I give you a new commandment, that you love one another. Just as I have loved you, you also should love one another. By this everyone will know that you are my disciples, if you have love for one another.
Judas has left the building - just before Jesus turns to his disciples and says these words.
It is the evening of the last supper. It is the night before he is betrayed.
He washes their feet; says, do this. He breaks bread and pours out wine; says, do this.
And now he says, as I have loved you love one another.
I have been glorified, he says, and I will be glorified again. It has begun: the train of events that led from their last meal together to his words on the cross, "It is finished," as at last it is his body broken and his blood outpoured that are given. At last those precious gifts are shared and how he loves us is truly known.
And now he says, now at this moment in our gospels, as I have loved you love one another.
Wash the feet, break the bread, share the wine. Give over your lives. Stand fast when your companions, all those around you, flee for the hills.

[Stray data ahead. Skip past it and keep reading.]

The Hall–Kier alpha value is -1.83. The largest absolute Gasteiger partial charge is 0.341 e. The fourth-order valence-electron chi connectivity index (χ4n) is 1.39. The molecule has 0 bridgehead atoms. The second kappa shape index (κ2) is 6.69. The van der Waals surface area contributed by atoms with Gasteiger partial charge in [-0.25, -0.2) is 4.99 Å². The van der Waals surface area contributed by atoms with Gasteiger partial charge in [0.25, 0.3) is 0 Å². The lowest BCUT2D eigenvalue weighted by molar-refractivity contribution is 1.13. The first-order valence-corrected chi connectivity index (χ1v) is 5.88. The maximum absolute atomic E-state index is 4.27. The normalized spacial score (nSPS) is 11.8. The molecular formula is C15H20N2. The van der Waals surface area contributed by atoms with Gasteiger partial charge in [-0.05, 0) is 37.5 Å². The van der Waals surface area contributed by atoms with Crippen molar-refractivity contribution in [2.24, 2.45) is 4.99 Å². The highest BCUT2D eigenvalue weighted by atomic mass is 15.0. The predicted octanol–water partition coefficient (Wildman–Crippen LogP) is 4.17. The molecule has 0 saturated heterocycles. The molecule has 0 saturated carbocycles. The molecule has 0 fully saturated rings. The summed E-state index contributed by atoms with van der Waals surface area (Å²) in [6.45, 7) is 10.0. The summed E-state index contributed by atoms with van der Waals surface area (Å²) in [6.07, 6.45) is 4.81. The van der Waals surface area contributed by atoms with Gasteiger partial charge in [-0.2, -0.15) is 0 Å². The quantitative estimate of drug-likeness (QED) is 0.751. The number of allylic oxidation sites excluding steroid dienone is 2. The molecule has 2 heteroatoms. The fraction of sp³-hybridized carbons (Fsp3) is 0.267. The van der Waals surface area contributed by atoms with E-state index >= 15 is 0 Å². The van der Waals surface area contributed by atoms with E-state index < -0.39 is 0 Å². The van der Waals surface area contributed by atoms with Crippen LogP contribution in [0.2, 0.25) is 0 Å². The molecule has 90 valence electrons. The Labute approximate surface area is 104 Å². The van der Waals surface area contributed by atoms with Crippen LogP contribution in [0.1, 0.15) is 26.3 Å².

This is not a love as the world knows love. This is not how people conduct themselves. Look around you, at a small group or a large. Is the faculty bickering, fighting over who is really in charge? Is a leader putting himself forward as persecuted, grudging, inviting you to grudge, to persecute, to get your own?
They will look at you, you will look at each other, differently.
And how is this even possible? In Christ - in the context of the Holy Spirit that he will send you. As we seek to be transformed into his likeness.
Conversion is taking responsibility for an area of our own growth and development.
What does it means when we do this individually and together? How do we take responsibility for our own growth and development?
Everything is done differently in the light of Christ's love. Our giving becomes giving in joy, giving of the gifts he has shared with us.
Our stewardship of the earth is caring for what we have received in Christ.
Our kindness to the stranger is welcoming her as we welcome Christ.
Our worship is in his presence. As we pass the bread and share the cup we remember: he is showing his love for us in these gifts, and as we share them and take them in, we remember his words:
This is my body. This is my blood.
We become his people, his body in the world, and he becomes, even more, our God.